Several image collections from governmental agencies, museums and universities Web sites and online catalogs were also discussed. These include the National Museum of American Art Inventories; Defense Visual Information Center; Sonoma State 3-Tier Approach using primary, secondary, and tertiary categories; Cleveland Museum of Art Slide Library; University of California, Santa Cruz Slide Library; University of California, Berkeley Architecture Slide Collection, SPIRO Project; and the National Gallery of Art Slide Library Online. Sample image cataloging records from University of California, Berkeley and National Gallery of Art were shown. Maryly Snow, Architecture Slide Librarian at the University of California, Berkeley, explained the subject indexing of an image of Maia Lin’s Vietnam War Memorial taken from Berkeley's online system, SPIRO, showing how elements in the classification number automatically generated subject terms. Gregory Most from the National Gallery of Art explained the use of subject headings in their MARC records. Library of Congress Subject Headings are used in the 650 fields with terms from the Art and Architecture Thesaurus in the 659 field.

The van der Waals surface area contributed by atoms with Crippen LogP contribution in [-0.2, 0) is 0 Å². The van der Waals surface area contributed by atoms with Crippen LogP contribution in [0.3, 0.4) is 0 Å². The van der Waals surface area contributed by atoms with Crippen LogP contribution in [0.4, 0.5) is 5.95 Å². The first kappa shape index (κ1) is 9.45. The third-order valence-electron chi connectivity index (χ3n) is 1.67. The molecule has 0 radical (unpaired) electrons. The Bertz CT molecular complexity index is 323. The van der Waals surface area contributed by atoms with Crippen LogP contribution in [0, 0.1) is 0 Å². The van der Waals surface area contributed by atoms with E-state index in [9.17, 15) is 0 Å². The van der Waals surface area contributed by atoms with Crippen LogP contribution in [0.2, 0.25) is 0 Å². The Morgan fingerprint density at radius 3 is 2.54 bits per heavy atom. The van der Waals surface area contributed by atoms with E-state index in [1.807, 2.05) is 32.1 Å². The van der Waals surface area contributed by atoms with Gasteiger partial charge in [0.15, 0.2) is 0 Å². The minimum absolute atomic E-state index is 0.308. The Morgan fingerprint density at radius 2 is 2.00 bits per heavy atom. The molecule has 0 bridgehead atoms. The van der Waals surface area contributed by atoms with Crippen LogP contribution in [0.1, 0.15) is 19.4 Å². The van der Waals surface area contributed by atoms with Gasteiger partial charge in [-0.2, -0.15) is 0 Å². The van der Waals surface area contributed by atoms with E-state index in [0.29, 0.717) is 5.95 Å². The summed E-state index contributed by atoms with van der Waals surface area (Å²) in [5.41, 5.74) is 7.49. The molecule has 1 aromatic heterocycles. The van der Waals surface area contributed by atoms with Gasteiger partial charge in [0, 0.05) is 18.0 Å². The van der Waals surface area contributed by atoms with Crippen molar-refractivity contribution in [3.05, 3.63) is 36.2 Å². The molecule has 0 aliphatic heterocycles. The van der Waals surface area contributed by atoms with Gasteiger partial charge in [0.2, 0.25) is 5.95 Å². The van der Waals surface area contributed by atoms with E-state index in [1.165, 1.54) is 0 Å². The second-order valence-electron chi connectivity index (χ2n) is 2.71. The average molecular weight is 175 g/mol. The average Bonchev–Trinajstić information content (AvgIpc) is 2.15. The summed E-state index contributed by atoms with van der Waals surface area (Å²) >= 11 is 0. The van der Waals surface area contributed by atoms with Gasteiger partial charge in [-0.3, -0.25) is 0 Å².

Eileen Fry used the last half hour of the session to play a subject indexing game with the participants. Each participant was given a photocopy of an image of mourners in front of Maya Lin's Vietnam War Memorial in Washington, D.C. This is a continuation of the experiment Eileen carried out at another session on subject indexing at the 1998 Visual Resources Association Conference in Philadelphia. At the 1998 session, participants were asked to assign subject descriptors, which could be any terms they felt appropriate, to this same image. At the ARLIS 2000 session participants were asked to choose terms from lists of specific subject indexing sources. These sources included the Art and Architecture Thesaurus; ICONCLASS; Encyclopedia of Comparative Iconography; University of California, Santa Cruz; Sonoma State; University of California, Berkeley; National Museum of American Art; and Rahn’s Index. The assignment required participant to consider both the “ofness” and “aboutness” of the image, and to work from predetermined lists of terms, both general and specific.